Putting the Private in Public Private
Opponents of the $1.5 billion State Center project suffered a setback Monday night when the House of Delegates passed a bill to “better define” public-private partnerships. The bill, backed by Gov. Martin O’Malley, carried an amendment seemingly aimed at scuttling a lawsuit against the State Center project.
The bill, and the floor amendment introduced in a work group composed of members from the Environmental Matters, Appropriations and Health and Government Operations committees, caused a stir all weekend. Opponents, including Del. Luiz R.S. Simmons (D-Montgomery), on Saturday said the amendment made the bill a “Trojan horse for the worst kind of special interest.”
The amendment retroactively allows the defendants in cases involving public-private partnerships (triple p’s, in the jargon) to remove the case directly to the state’s highest court—the Court of Appeals.
A coalition of downtown office building owners and Little Italy restaurateurs has sued the state over the State Center project, claiming the developers were chosen without proper bidding and that the cost to state agencies—$33 per square foot—is a bad deal for taxpayers. The state has dragged its feet in providing the documents the plaintiffs have demanded. The judge has sided with the plaintiffs on that point—called discovery. The house bill, if passed by the Senate, could short-circuit the discovery process, according to Ramsey Flynn, who has spoken for the plaintiffs in the case. He blasted out an e-mail quoting the plaintiffs’ lawyer, Alan Rifkin:
“The amendment is a transparent attempt to end-run a pending case and divest the court of jurisdiction in the midst of discovery and before a trial on the merits. It undermines the integrity of the judicial process and is improper from every perspective.”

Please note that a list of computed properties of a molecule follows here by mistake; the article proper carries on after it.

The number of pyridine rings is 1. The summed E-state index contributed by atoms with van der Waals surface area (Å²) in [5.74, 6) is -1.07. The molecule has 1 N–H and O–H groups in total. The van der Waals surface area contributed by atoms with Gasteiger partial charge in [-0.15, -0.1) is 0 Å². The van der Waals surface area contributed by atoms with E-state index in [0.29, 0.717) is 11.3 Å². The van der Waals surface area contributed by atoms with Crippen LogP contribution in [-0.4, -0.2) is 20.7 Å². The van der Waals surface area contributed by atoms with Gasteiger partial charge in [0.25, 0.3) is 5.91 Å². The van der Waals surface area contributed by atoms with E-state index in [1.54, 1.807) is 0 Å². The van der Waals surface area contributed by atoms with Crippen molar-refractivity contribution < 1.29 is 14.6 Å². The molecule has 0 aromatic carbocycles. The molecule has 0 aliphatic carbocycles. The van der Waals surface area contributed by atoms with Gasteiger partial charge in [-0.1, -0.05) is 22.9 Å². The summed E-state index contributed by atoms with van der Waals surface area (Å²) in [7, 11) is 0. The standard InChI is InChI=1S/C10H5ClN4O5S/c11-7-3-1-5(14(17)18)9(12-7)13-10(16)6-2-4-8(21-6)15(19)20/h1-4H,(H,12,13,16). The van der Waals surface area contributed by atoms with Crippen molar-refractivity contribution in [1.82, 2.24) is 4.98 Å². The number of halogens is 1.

Proponents said the retroactive provision was not nefarious or unusual, and that it is in the public interest to expedite the slow-moving court process because, well, time is money.
Here’s a link to a video of the House debate from Saturday.
While the amendment caused a ruckus, the main bill has been less controversial. The Washinton Post has the broadest take on the bill on Saturday, linking the effort to a little-noticed, O’Malley Administration trend toward more PPPs:
Under current regulations, only Maryland’s Transportation Department has the authority to pursue public-private partnerships. The measure would expand that power to the state’s Department of General Services — the umbrella agency responsible for nearly all procurement, buildings and construction.
It would allow the state to lease public assets for up to 50 years and would set up a process for companies to make unsolicited proposals to take over management of state facilities.
In exchange for constructing roads or buildings or upgrading existing ones, the state would guarantee investors a stable return or free them to operate the facilities as for-profit businesses if they share with the state a percentage of earnings.
PPPs and long-term leases have been a trend in government for several years. The deals are often used to get politicians out of a short-term fiscal jam when facing re-election or a jump to higher office, but they are not always great for taxpayers.